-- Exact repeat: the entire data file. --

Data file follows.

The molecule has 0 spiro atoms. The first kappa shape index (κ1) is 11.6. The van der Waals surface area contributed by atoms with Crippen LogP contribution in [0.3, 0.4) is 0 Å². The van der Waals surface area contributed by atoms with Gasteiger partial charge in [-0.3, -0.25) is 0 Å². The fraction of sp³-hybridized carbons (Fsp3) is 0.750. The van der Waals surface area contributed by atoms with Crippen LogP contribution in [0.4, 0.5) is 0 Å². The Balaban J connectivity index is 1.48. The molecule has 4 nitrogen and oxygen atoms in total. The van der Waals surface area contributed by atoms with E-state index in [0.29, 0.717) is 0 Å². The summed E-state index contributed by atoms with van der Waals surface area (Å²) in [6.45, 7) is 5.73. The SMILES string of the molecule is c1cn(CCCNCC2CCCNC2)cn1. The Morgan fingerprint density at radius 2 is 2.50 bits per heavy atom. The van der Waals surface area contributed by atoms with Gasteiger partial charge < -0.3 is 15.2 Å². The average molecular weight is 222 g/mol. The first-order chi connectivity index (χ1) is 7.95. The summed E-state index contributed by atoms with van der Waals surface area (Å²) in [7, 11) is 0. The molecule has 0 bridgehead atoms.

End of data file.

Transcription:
The molecule has 0 spiro atoms. The first kappa shape index (κ1) is 11.6. The van der Waals surface area contributed by atoms with Crippen LogP contribution in [0.3, 0.4) is 0 Å². The van der Waals surface area contributed by atoms with Gasteiger partial charge in [-0.3, -0.25) is 0 Å². The fraction of sp³-hybridized carbons (Fsp3) is 0.750. The van der Waals surface area contributed by atoms with Crippen LogP contribution in [0.4, 0.5) is 0 Å². The Balaban J connectivity index is 1.48. The molecule has 4 nitrogen and oxygen atoms in total. The van der Waals surface area contributed by atoms with E-state index in [0.29, 0.717) is 0 Å². The summed E-state index contributed by atoms with van der Waals surface area (Å²) in [6.45, 7) is 5.73. The SMILES string of the molecule is c1cn(CCCNCC2CCCNC2)cn1. The Morgan fingerprint density at radius 2 is 2.50 bits per heavy atom. The van der Waals surface area contributed by atoms with Gasteiger partial charge < -0.3 is 15.2 Å². The average molecular weight is 222 g/mol. The first-order chi connectivity index (χ1) is 7.95. The summed E-state index contributed by atoms with van der Waals surface area (Å²) in [7, 11) is 0. The molecule has 0 bridgehead atoms.